In headlong flight, each to his fecret cell ; stands the reasons of them or not. The dif.
If haply he may scape impending fate : ference between the English government and
Thus ceas’d the general clamour; all remain others, he says, is that it rules by influence
In blent terror wrapt, and thought profound. not by feer, Other powers effect their
Mean while, the Pædagogue throughout the purposes by an army of soldiers, the English
dome

4

Supreme

1

103

1776. Review of New Publications.
supreme power by one of placemen, pension exhortation, “ Let another man praise thee,
ers, dependants, and expectants, and he and not thine own mouth, a stranger, and
presumes there are near 40000 persons, who not thine own lips."
have places and penfions, and in whom it XXII. Religious Correspor.dence, or the
would not be prudent to disobey the mini- Dispensation of Divine Grace vindicated from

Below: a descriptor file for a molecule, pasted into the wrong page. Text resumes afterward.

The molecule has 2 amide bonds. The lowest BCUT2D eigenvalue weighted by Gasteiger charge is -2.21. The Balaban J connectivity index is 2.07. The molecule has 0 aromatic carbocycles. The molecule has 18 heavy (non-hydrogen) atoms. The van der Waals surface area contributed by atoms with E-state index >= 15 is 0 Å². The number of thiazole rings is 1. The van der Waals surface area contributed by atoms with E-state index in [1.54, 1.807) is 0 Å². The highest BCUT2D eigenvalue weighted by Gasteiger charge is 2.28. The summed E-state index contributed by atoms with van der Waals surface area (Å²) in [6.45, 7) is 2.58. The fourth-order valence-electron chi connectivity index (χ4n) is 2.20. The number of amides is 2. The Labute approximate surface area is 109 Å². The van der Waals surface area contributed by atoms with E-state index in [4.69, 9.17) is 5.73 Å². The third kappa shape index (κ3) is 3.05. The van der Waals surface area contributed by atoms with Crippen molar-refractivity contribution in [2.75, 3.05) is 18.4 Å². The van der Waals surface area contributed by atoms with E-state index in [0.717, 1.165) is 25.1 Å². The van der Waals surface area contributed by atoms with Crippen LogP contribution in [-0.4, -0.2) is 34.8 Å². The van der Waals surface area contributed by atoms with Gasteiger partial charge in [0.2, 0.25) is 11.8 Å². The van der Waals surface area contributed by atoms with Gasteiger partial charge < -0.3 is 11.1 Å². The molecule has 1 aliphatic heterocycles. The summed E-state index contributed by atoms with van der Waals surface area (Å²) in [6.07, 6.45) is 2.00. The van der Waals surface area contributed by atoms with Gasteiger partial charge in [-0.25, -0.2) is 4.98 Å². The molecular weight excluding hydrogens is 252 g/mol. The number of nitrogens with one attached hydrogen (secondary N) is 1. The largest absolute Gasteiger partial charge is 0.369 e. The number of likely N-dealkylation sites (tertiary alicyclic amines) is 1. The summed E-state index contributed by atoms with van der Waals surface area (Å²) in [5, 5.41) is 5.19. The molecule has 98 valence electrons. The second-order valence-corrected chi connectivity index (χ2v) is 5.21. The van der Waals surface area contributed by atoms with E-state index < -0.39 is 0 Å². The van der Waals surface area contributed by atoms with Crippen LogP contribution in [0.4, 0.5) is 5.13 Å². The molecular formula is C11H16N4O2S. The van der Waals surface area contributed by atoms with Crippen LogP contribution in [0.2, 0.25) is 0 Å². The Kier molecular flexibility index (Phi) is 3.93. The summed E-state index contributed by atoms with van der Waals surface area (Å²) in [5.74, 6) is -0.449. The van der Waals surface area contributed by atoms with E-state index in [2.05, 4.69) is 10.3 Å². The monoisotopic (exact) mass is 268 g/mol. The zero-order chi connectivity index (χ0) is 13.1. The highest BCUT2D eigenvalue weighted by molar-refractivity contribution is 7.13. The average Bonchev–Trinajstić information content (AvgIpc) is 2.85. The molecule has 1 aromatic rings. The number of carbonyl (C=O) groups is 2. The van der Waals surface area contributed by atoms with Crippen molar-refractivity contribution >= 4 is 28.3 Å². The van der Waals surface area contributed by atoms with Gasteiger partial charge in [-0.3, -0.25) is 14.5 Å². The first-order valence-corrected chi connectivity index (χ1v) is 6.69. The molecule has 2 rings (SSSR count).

fter.

the Extremes of libertine and fanatical Prin-
XVIII. The Character and Conduet of the ciples, 2 vols. 68. Hay.
Female Sex, and the Advantage to be derived A well written and judicious defence of
by young Men, from the Society of virtuous the religious principles itiled Calvinism, but
Women. A Discourse by James Fordyce, D.D. the writer's censures on those who oppose
Is. 60. Cadeli.

that system are severe and illiberal. Neither
This Discourse was as improper for the orthodox, nor rational divines are any thing
pulpit as the preceding one, but we have the

without charity
reverend author's own authority to say he XXIII. God's Controversy with the Na-

founded it from thence with but a few alte- tions ; addressed to tbe Rulers and People of
rations. Much more interesting subjects Christendom. 15. Conant.